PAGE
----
SciSun: Small but Mighty   Leave a comment

There are many different kinds of animals on Earth – almost two million species have been recorded, and it’s estimated there are millions more that we don’t even know about yet! Of all those millions, a very small number – only about 60,000 are vertebrates – animals with a skeleton like fish and frogs and birds and reptiles and lions and horses and people; and of those, just 5,000 or so are mammals – animals like dogs, and cats, and pandas, and YOU! These are the animals that we all know and usually think about as being an ‘animal’ – but there are many, many more species that are invertebrates – animals like insects and worms and snails. In fact, scientists have found about a million and a half (1,500,000) species of invertebrates – and it’s estimated there are millions more that haven’t been discovered. It’s believed invertebrates do much of the work (like pollinating plants, and cleaning waste, and keeping the soil maintained) that keeps every environment, and the entire world, running smoothly. And much of their work is done in places we wouldn’t want to live – like mounds of rotting plants (and other, um, stuff), and under slimy rocks and dead trees, and deep in caves with no light or clean air. All this, and they don’t even get the weekend off.

So it’s important every species – even the little guys you might step over without even knowing it – have a chance to do the work they’ve done for thousands or even millions of years. But as more and more people live on the Earth, some of the environments that were perfect for these specialized invertebrates are being destroyed or changed to make room for people. Recently, in Bexar County of Southern Texas, entire caves, and the little invertebrate animals that live in them, are in danger of being lost due to urban sprawl. Most people have never seen, and didn’t even realize, the unique animals that live in these caves – like the Robber Baron Cave Harvestman (Texella cokendolpheri); and Vesper Cave Spider (Cicurina vespera); and Comal Springs Riffle Beetle (Heterelmis comalensis). These species have lived in the dark caves for so many thousands of years, they have lost their need for eyes, and have no or very insignificant color to their bodies, and are specialized to eat and live in a very harsh, and to most other animals, strange environment that no human can understand. Even scientists who study the caves don’t even know what some of these animals eat, or how they survive! And these are just some of the specialized species, from one area of caves, in one part of the United States!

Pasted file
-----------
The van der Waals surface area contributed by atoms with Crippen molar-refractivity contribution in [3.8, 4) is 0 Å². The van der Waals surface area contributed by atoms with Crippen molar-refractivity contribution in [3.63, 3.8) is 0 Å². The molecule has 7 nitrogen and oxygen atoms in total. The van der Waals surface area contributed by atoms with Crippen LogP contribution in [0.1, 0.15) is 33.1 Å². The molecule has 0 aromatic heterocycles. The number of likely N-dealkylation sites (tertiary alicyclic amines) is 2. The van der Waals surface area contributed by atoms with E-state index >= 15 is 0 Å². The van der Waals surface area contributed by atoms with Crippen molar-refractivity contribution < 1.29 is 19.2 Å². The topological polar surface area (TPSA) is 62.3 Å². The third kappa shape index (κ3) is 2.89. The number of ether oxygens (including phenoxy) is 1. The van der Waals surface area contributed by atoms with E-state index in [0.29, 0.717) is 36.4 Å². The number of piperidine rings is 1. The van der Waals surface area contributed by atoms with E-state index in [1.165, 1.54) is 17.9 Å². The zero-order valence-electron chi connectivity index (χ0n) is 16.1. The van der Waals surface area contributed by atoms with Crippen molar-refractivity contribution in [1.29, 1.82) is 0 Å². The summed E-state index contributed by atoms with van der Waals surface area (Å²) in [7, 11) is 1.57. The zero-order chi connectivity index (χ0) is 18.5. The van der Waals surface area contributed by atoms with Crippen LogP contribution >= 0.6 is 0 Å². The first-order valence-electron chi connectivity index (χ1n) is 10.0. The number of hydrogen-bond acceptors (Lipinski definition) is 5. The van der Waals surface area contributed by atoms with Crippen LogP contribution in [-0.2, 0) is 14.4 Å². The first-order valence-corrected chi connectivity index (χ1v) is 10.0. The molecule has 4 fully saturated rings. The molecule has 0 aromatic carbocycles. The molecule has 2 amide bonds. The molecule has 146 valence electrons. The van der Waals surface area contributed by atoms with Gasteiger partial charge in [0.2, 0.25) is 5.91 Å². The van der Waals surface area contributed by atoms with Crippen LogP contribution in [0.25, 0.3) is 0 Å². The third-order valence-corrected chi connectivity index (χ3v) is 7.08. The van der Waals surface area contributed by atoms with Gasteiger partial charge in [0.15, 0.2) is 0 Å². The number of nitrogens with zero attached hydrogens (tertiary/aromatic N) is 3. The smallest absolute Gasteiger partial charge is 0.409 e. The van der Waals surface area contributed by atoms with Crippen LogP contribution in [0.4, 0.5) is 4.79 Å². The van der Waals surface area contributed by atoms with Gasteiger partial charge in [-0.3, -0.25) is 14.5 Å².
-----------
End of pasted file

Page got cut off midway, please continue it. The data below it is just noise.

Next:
As changes come to the cave area – greater activity, or different types of animals, or more or less moisture – the entire area, both inside and outside the cave, is affected, which could lead to loss of the entire environment. But thankfully, a recent law has set aside 4,200 acres of cave-habitat that will protect the species and their environment. This is almost four-times the area that was originally considered, and sets aside many specific places that were in danger, and the surrounding land. So the beetles and spiders and other invertebrates can ‘enjoy’ many more years of working in stinky darkness.

Just so you know, Bexar County is pronounced B-E-A-R County. But there are no bears in the caves. Maybe no one liked the name Riffle Beetle County.

Comal springs riffle beetle USFWS

“It's good I'm not afraid of heights. This '5' thing must be like an inch tall!"

Get out of the dark and learn more about cave life:

http://www.nps.gov/grba/naturescience/cave-life.htm

http://museumca.org/caves/onli_cave_life.html

http://www.pbs.org/wgbh/nova/caves/

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